Satellites Assist in Moturata Restoration


A 20 year long environmental restoration project on Moturata Island 45km south of Dunedin, has not only seen the regeneration of rata trees, but also exposed the importance of modern technology in community restoration projects.

In the initial phases of the project, simple tree spades and helicopter transport were used, which was extremely innovative at the time. The final phase has seen a Global Positioning System used to track and monitor the trees progress.

In support, Project Crimson provided 50 rata trees to assist with the project through the 2010 annual funding round.

The Project Crimson Trust, supported by Meridian Energy, has itself spent the last 20 years supporting community groups across New Zealand to protect and regenerate both rata and pohutakawa in their natural growing ranges- two native species that were in decline in 1990.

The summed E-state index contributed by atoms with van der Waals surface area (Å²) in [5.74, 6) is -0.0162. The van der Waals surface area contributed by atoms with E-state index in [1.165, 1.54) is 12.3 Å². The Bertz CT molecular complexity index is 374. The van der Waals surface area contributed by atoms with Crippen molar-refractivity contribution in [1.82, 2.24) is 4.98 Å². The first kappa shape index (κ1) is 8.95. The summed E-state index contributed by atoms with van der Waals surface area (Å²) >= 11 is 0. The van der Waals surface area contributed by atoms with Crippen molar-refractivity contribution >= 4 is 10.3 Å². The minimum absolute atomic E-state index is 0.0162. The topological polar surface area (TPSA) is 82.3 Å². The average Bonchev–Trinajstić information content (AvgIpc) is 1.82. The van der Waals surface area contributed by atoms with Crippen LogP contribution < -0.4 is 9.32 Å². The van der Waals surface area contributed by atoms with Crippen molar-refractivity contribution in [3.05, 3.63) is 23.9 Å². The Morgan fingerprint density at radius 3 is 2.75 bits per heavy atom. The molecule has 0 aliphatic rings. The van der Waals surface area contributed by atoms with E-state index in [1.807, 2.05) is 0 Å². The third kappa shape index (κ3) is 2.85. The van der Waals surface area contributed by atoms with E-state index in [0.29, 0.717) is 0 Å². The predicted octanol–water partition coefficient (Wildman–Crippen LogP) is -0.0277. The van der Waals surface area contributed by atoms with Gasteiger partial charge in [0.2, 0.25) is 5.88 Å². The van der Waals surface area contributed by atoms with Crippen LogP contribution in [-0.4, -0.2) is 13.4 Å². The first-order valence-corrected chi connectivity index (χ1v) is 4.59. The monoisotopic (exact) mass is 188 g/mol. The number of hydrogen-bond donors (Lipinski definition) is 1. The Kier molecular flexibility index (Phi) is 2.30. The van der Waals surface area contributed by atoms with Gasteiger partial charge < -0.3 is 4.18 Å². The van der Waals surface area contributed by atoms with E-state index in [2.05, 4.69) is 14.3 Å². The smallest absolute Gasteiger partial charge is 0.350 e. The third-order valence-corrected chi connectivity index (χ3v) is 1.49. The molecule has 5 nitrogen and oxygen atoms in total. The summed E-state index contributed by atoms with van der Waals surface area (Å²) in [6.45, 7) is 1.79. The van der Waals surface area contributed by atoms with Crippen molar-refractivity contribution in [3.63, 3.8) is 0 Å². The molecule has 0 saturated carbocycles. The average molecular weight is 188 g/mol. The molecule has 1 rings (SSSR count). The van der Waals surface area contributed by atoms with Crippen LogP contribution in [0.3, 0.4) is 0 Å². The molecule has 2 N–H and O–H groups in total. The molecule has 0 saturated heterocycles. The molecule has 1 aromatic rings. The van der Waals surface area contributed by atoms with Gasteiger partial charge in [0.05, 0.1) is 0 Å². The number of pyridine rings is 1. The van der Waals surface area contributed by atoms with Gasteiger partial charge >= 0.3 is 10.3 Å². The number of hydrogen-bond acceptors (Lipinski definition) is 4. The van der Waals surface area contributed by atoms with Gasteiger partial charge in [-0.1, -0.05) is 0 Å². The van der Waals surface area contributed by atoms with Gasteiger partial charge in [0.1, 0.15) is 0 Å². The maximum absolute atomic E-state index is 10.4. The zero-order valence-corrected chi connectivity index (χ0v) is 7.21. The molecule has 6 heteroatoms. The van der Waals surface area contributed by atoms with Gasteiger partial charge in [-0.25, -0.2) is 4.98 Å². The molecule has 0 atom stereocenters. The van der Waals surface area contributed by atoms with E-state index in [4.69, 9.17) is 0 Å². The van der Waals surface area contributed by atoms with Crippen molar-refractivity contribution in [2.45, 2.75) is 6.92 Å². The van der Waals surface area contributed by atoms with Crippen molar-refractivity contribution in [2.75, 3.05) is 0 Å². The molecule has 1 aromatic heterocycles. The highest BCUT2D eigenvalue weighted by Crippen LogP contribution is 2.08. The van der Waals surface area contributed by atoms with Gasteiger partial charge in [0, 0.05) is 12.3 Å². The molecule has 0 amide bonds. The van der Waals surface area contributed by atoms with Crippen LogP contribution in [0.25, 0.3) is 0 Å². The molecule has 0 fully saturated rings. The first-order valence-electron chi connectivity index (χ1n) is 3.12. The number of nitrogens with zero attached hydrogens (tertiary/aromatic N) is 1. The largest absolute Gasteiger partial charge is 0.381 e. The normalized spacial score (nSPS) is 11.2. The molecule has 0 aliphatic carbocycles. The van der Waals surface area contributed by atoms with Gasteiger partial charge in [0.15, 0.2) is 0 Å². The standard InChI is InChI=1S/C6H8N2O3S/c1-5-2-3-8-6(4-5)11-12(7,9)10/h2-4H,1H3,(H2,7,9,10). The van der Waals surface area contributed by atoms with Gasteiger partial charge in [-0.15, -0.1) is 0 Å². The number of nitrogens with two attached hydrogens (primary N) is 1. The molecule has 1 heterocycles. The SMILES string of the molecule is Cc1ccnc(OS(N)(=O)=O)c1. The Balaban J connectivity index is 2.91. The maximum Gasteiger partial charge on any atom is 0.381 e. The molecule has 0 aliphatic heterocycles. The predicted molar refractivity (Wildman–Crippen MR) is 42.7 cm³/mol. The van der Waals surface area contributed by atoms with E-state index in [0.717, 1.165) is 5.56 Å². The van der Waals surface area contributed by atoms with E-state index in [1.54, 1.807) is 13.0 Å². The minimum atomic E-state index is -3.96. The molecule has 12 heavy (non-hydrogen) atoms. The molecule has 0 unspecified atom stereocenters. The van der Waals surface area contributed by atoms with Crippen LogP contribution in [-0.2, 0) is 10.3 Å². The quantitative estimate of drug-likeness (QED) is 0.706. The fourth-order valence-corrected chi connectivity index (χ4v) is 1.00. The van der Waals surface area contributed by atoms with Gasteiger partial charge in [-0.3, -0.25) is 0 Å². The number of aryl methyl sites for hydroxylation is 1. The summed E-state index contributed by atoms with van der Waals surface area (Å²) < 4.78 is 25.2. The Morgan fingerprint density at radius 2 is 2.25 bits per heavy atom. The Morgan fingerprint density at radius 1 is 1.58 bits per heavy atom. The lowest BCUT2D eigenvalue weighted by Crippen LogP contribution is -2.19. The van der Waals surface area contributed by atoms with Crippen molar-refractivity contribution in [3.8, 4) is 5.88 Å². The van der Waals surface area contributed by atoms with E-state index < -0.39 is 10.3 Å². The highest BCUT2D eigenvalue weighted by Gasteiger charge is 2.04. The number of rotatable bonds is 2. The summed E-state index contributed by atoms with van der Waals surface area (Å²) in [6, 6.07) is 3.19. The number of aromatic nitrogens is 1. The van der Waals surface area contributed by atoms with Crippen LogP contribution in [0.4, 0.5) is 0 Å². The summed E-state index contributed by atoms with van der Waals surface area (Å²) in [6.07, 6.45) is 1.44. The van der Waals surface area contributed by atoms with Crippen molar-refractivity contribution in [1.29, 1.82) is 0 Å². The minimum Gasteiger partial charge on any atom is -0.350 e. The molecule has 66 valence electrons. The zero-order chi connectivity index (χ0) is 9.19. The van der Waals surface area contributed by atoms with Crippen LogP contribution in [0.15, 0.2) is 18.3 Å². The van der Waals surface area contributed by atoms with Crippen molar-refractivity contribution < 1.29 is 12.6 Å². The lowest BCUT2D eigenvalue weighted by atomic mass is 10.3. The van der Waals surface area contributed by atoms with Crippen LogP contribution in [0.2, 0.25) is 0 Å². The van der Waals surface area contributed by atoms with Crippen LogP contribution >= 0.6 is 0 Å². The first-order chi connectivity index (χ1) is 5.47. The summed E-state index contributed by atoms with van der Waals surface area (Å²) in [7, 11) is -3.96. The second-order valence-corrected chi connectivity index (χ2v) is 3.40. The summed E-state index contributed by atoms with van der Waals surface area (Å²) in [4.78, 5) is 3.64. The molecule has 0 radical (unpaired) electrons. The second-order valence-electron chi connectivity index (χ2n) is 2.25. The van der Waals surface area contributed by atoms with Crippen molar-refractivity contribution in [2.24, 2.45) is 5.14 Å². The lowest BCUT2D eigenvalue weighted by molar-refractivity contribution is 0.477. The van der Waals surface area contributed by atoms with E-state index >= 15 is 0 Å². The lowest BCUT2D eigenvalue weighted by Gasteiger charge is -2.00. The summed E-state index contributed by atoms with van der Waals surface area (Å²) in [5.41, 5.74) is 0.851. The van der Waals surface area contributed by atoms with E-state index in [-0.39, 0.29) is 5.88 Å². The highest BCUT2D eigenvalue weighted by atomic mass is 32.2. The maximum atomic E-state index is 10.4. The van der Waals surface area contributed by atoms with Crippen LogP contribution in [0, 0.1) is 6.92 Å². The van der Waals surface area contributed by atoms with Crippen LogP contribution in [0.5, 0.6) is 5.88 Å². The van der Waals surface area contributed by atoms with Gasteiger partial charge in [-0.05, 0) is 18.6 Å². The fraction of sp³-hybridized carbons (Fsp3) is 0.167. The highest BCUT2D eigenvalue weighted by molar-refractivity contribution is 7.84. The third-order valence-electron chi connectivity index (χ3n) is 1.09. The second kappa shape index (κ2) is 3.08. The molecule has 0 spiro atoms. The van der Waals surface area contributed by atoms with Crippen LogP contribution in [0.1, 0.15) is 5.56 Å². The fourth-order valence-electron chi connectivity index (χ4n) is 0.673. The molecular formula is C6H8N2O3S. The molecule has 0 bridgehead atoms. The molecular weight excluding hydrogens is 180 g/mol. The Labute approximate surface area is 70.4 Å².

Martin Palmer has been the Moturata Taieri whanau’s instigator and driver on the project, but has recently passed guardianship onto them.

The whanau have since been devoted to re-establish Moturata to its former glory with the red bloom of the native flowering, after the trees were gradually being removed for fuel or destroyed by fire.

Moturata Taieri whanau spokesperson Robyn Ashton admitted that the project has proved to be “somewhat of a challenge”, but has been thoroughly enjoyable and rewarding.

“Plenty of heart, sweat and thought has been put into this project by the whanau, we are proud with what we have achieved together and are very grateful for the trees we have been donated by Project Crimson” she said.

Innovative technology has proved to be valuable in the final chapter of the project, with the Global Positioning System using communication satellites to record the exact location of each tree.

Sheer drive and commitment has been shown by the whanau on the project, “we have a spiritual connection with Moturata and have embraced our role as Kaitiaki of Moturata and its wildlife with passion” she said.

The Moturata Taieri Whanau and local community will maintain an oversight on the project and hope that in 20 years from now the once barren island will be thriving with native bloom.